Plant species data that was collected in this region indicate an increase in seeds and plant-part sizes which hints at the increase of overall yield that occurred during the switch into irrigation agriculture. The plant cultigens found in Chan Chan included maize, common beans, squash, gourd, cotton, peanuts, and aji. Also, there is evidence of cansaboca, lucuma, avocado, pacae, and guanabana which were all plants eaten in earlier times. Also important was the finding of wild plant remains which included cane, algarroba, local grass, and burrs. From the collection of remains the data indicates that tree fruit was of more abundance than the plants at this time (Moseley and Day 1982:182-184). Also, large irrigation canals were found surrounding and running through the city to allow for proper irrigation and consistent water supplies from the Rio Moche (Moseley 1985: 118-120).

Animals Eaten[edit]

The main type of animals being eaten was marine wildlife. This included species such as “small amounts of sea lion; many shore birds and shallow-water fishes such as sharks, rays, and mullet; and very large numbers of a large purple mussel.” Much of the animal protein eaten at this time was from fish. This was because of the close proximity of the sea, as well as the lack of irrigation and the beginning of the city’s settlement. However, there was a major transition of subsistence with the advent of the irrigation system. Now along with the crops being cultivated more animals were being eaten. The main meat being eaten was that of llamas. These were locally domesticated animals which contributed 55% to 80% of the protein intake of this time. This dependence of llama meat is reflected by the large amount of animals bones collected during the SIAR (Small Irregularly Agglutinated Rooms) excavations. Dog bones and guinea pig bones were also found but the small amounts indicated that they were by far not as crucial as llama meat. Fish and bird bones were also found in the area which support the previous reliance on marine food (Moseley and Day 1982: 182-183)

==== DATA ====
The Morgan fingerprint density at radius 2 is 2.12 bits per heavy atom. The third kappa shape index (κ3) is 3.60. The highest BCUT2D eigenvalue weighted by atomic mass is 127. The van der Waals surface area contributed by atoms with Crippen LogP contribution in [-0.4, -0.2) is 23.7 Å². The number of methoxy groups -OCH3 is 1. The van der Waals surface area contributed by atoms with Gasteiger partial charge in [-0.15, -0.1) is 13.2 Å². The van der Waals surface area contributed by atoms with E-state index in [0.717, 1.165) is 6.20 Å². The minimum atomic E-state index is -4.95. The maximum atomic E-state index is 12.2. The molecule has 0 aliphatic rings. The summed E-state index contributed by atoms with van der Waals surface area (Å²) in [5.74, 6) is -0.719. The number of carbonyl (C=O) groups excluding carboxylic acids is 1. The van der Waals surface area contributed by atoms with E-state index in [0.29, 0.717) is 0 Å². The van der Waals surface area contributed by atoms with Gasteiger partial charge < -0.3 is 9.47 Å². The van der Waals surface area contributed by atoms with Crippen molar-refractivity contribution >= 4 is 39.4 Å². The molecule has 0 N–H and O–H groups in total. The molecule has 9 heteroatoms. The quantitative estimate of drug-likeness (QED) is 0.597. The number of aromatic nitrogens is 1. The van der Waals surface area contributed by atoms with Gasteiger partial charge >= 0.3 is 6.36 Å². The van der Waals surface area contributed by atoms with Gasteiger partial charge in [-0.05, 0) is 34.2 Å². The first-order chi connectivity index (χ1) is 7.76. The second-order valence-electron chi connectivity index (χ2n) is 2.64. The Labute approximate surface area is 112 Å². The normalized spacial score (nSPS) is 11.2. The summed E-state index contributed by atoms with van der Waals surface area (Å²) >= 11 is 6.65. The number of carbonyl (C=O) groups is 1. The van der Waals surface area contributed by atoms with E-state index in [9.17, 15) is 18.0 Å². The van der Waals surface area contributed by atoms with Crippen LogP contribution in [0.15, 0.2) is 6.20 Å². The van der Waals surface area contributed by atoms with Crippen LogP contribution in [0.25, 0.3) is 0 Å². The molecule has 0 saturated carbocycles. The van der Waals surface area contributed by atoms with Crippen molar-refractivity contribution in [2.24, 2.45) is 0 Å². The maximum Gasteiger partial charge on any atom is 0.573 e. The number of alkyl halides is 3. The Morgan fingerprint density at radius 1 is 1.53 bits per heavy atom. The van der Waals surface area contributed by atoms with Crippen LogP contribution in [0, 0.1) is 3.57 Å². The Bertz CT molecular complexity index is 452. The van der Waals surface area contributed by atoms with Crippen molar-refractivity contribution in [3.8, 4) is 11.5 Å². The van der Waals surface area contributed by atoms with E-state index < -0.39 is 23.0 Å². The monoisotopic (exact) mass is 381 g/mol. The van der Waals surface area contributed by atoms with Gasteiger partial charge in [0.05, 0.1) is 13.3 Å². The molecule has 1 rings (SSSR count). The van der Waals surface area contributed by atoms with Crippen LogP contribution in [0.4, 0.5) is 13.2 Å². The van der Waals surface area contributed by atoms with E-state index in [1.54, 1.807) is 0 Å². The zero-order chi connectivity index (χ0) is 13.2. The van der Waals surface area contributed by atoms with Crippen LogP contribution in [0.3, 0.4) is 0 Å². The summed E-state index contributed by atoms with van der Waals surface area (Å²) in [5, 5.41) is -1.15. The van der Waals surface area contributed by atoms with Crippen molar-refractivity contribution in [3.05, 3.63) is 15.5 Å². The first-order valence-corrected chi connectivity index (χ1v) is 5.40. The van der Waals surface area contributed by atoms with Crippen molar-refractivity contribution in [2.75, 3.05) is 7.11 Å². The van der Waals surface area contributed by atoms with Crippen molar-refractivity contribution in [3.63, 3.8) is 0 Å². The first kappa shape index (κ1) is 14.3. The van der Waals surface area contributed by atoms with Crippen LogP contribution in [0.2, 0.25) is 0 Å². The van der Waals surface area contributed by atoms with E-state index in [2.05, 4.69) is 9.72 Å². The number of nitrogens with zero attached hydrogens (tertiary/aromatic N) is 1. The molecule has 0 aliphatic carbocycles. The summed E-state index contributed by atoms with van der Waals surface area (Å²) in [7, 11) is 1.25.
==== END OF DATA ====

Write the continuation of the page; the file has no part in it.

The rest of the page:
From the data collected during excavations there is clear evidence that shows that Chan Chan was trading with neighboring areas. There was Moche artifacts found in the guano deposits of the Chincha Islands off the south coast of Peru, proving that Chan Chan had traded with these Chincha peoples at some point. Exotic items that were found in burials or in offerings were quite substantial. There were Spondylus, beads and pendants, from Ecuador which was found in certain graves in the burial mounds of Chan Chan. Copper, gold, and silver were also commonly found in these graves as well as some indication of copper used for domestic purposes. Copper ore would have had to have been traded form the North coast and the other metals would have a sierra source. There are also Cajamarca pottery sherds found in the area. These were found in Site A as well as Site 4 (Moseley and Day 1982: 273-274).